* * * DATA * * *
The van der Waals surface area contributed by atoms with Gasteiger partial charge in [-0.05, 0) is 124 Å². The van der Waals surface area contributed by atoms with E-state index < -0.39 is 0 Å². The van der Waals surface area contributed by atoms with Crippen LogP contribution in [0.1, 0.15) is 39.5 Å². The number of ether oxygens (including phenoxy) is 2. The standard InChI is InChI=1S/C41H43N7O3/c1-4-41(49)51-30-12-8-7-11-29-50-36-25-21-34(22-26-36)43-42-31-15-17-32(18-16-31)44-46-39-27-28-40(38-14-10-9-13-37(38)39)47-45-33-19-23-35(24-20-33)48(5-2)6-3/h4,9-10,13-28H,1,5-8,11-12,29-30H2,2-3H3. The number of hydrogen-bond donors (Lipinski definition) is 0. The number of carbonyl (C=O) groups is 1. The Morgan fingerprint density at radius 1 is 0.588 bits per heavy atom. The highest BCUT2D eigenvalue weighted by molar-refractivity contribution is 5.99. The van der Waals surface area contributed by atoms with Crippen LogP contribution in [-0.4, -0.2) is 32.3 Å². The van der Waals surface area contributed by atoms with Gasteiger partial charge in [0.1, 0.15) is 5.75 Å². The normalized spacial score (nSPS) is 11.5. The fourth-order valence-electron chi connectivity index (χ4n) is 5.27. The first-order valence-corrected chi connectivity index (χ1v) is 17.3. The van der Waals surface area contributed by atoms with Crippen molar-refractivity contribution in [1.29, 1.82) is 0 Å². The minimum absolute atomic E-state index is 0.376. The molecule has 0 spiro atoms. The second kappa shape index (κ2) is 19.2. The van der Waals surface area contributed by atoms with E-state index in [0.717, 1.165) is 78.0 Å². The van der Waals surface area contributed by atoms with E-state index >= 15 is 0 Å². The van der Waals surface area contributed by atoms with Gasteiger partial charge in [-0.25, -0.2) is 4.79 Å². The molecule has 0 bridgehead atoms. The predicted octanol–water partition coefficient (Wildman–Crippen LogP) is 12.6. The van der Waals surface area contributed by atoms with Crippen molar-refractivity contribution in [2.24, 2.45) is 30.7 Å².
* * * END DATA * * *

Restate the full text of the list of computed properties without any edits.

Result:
The van der Waals surface area contributed by atoms with Gasteiger partial charge in [-0.05, 0) is 124 Å². The van der Waals surface area contributed by atoms with E-state index < -0.39 is 0 Å². The van der Waals surface area contributed by atoms with Crippen LogP contribution in [0.1, 0.15) is 39.5 Å². The number of ether oxygens (including phenoxy) is 2. The standard InChI is InChI=1S/C41H43N7O3/c1-4-41(49)51-30-12-8-7-11-29-50-36-25-21-34(22-26-36)43-42-31-15-17-32(18-16-31)44-46-39-27-28-40(38-14-10-9-13-37(38)39)47-45-33-19-23-35(24-20-33)48(5-2)6-3/h4,9-10,13-28H,1,5-8,11-12,29-30H2,2-3H3. The number of hydrogen-bond donors (Lipinski definition) is 0. The number of carbonyl (C=O) groups is 1. The Morgan fingerprint density at radius 1 is 0.588 bits per heavy atom. The highest BCUT2D eigenvalue weighted by molar-refractivity contribution is 5.99. The van der Waals surface area contributed by atoms with Crippen LogP contribution in [-0.4, -0.2) is 32.3 Å². The van der Waals surface area contributed by atoms with Gasteiger partial charge in [0.1, 0.15) is 5.75 Å². The normalized spacial score (nSPS) is 11.5. The fourth-order valence-electron chi connectivity index (χ4n) is 5.27. The first-order valence-corrected chi connectivity index (χ1v) is 17.3. The van der Waals surface area contributed by atoms with Crippen molar-refractivity contribution in [1.29, 1.82) is 0 Å². The minimum absolute atomic E-state index is 0.376. The molecule has 0 spiro atoms. The second kappa shape index (κ2) is 19.2. The van der Waals surface area contributed by atoms with E-state index in [0.717, 1.165) is 78.0 Å². The van der Waals surface area contributed by atoms with E-state index >= 15 is 0 Å². The van der Waals surface area contributed by atoms with Gasteiger partial charge in [-0.25, -0.2) is 4.79 Å². The molecule has 0 bridgehead atoms. The predicted octanol–water partition coefficient (Wildman–Crippen LogP) is 12.6. The van der Waals surface area contributed by atoms with Crippen molar-refractivity contribution in [2.24, 2.45) is 30.7 Å².